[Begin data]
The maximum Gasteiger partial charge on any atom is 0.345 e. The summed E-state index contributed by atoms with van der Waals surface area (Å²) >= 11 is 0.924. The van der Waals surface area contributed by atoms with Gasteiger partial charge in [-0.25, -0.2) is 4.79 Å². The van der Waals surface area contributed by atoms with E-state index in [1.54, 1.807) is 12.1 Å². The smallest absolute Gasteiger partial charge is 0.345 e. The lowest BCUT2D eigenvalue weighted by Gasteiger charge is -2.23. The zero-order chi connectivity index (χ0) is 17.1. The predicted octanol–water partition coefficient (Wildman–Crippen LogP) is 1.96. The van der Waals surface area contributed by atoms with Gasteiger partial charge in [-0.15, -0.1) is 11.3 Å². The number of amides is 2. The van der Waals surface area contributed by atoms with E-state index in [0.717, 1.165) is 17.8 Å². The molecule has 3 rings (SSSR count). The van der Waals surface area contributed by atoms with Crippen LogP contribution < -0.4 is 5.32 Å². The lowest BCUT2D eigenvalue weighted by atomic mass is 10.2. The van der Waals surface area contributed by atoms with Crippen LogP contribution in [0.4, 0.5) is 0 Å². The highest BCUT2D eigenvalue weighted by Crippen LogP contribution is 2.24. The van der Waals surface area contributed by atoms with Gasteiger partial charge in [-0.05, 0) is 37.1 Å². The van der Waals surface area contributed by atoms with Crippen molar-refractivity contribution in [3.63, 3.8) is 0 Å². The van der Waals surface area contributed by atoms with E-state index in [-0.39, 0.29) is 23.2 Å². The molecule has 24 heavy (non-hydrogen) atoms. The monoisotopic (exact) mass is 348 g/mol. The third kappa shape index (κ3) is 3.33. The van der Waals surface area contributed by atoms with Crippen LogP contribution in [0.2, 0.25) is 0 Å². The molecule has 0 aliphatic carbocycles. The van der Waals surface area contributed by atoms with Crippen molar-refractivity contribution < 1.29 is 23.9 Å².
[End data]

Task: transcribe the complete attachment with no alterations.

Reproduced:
The maximum Gasteiger partial charge on any atom is 0.345 e. The summed E-state index contributed by atoms with van der Waals surface area (Å²) >= 11 is 0.924. The van der Waals surface area contributed by atoms with Gasteiger partial charge in [-0.25, -0.2) is 4.79 Å². The van der Waals surface area contributed by atoms with E-state index in [1.54, 1.807) is 12.1 Å². The smallest absolute Gasteiger partial charge is 0.345 e. The lowest BCUT2D eigenvalue weighted by Gasteiger charge is -2.23. The zero-order chi connectivity index (χ0) is 17.1. The predicted octanol–water partition coefficient (Wildman–Crippen LogP) is 1.96. The van der Waals surface area contributed by atoms with Gasteiger partial charge in [-0.15, -0.1) is 11.3 Å². The number of amides is 2. The van der Waals surface area contributed by atoms with E-state index in [0.717, 1.165) is 17.8 Å². The molecule has 3 rings (SSSR count). The van der Waals surface area contributed by atoms with Crippen LogP contribution < -0.4 is 5.32 Å². The lowest BCUT2D eigenvalue weighted by atomic mass is 10.2. The van der Waals surface area contributed by atoms with Crippen LogP contribution in [0.4, 0.5) is 0 Å². The highest BCUT2D eigenvalue weighted by Crippen LogP contribution is 2.24. The van der Waals surface area contributed by atoms with Gasteiger partial charge in [-0.05, 0) is 37.1 Å². The van der Waals surface area contributed by atoms with Crippen molar-refractivity contribution in [3.63, 3.8) is 0 Å². The van der Waals surface area contributed by atoms with E-state index in [-0.39, 0.29) is 23.2 Å². The molecule has 24 heavy (non-hydrogen) atoms. The monoisotopic (exact) mass is 348 g/mol. The third kappa shape index (κ3) is 3.33. The van der Waals surface area contributed by atoms with Crippen LogP contribution in [0.2, 0.25) is 0 Å². The molecule has 0 aliphatic carbocycles. The van der Waals surface area contributed by atoms with Crippen molar-refractivity contribution < 1.29 is 23.9 Å².